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First urban park on Las Vegas Strip is an oasis in the middle of the desert

May 25, 2016 by  
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Rather than cutting down trees to put up a parking lot, !melk designed a park to take over a previously paved section of the Vegas strip, occupying approximately six acres between New York New York and Monte Carlo. The Park, which opened April 4, is a water-wise urban microclimate with 250 shade trees and over 7,000 individual plants—native and adapted varieties—as well as several fun water features. Several 60-foot-tall shade structures were manufactured by a ship-building company in the Netherlands, and are outfitted with lights to illuminate the park at night. Related: Las Vegas gambles on green with world’s first solar kinetic street lights This area of Las Vegas, owned predominantly by MGM Resorts International, sees more than 40 million visitors each year. Due to the high foot traffic on the Strip, the Park has the potential to become the most visited park in the world. By comparison, New York City’s Central Park receives around 42 million visitors each year, so the competition is stiff. In fact, the top six most heavily trafficked city parks are located in NYC, so the new park in Las Vegas is bound to make history, even if it doesn’t steal the top spot. “[The Park] celebrates the Mojave desert, using its colors, patterns, materials and vegetation,” said Jerry van Eyck, Founder & Principal, !melk landscape architecture & urban design, in a statement. “Amidst the hectic hustle and bustle of the Strip, we were able to create something that is not just sustainable, but also genuinely authentic to the City. In addition to its iconicity, The Park reinstates what Vegas once was: an oasis in the middle of the desert.” + !melk Images via Hans Joosten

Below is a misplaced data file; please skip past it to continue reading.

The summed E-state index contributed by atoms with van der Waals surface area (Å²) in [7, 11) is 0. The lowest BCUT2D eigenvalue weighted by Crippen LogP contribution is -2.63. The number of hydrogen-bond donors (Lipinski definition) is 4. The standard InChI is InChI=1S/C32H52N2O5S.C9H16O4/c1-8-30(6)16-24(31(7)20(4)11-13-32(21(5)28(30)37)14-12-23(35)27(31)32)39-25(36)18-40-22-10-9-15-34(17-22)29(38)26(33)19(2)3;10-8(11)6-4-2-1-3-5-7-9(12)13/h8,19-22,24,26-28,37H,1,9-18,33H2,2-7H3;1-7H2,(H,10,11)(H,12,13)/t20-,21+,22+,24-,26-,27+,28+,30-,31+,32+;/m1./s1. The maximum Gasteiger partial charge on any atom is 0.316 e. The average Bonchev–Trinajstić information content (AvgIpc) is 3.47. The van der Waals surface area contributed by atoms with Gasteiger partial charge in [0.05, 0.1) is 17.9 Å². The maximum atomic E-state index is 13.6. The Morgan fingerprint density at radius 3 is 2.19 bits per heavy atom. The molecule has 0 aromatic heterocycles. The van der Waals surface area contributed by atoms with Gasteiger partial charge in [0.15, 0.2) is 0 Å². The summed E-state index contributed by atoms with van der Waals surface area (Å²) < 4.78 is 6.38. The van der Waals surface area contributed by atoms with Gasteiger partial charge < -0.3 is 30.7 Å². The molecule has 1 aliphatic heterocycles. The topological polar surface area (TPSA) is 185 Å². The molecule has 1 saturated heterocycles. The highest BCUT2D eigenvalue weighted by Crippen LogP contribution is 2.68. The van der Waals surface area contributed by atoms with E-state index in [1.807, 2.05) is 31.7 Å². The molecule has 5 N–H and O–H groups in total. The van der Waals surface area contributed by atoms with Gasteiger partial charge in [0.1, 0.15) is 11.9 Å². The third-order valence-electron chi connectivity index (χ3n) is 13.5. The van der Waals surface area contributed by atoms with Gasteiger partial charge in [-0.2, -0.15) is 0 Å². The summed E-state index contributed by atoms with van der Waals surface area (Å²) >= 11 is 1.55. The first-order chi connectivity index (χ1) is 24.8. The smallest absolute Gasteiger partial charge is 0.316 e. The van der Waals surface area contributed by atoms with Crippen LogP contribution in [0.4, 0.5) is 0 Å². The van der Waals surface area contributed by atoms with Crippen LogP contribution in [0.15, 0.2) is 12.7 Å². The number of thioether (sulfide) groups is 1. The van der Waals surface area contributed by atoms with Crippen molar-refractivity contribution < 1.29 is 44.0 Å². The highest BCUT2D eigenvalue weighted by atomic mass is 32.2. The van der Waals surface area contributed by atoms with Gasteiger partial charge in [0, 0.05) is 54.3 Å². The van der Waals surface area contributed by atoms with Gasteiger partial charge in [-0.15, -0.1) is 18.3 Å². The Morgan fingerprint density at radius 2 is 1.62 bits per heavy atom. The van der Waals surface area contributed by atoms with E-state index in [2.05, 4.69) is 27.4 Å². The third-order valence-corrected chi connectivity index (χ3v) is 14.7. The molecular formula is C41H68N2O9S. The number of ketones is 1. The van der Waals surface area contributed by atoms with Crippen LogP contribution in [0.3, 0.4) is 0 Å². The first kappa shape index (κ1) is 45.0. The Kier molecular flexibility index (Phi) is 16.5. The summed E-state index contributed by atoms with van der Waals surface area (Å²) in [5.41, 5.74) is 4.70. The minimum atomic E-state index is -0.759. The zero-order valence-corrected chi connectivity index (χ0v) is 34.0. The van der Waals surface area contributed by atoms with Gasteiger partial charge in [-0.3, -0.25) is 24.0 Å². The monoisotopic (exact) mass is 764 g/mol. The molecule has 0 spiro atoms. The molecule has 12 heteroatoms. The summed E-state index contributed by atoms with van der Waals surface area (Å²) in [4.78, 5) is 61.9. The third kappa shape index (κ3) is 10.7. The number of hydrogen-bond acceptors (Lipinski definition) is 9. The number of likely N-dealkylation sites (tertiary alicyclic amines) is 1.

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First urban park on Las Vegas Strip is an oasis in the middle of the desert

Spend a night in an apartment atop the Eiffel Tower

May 20, 2016 by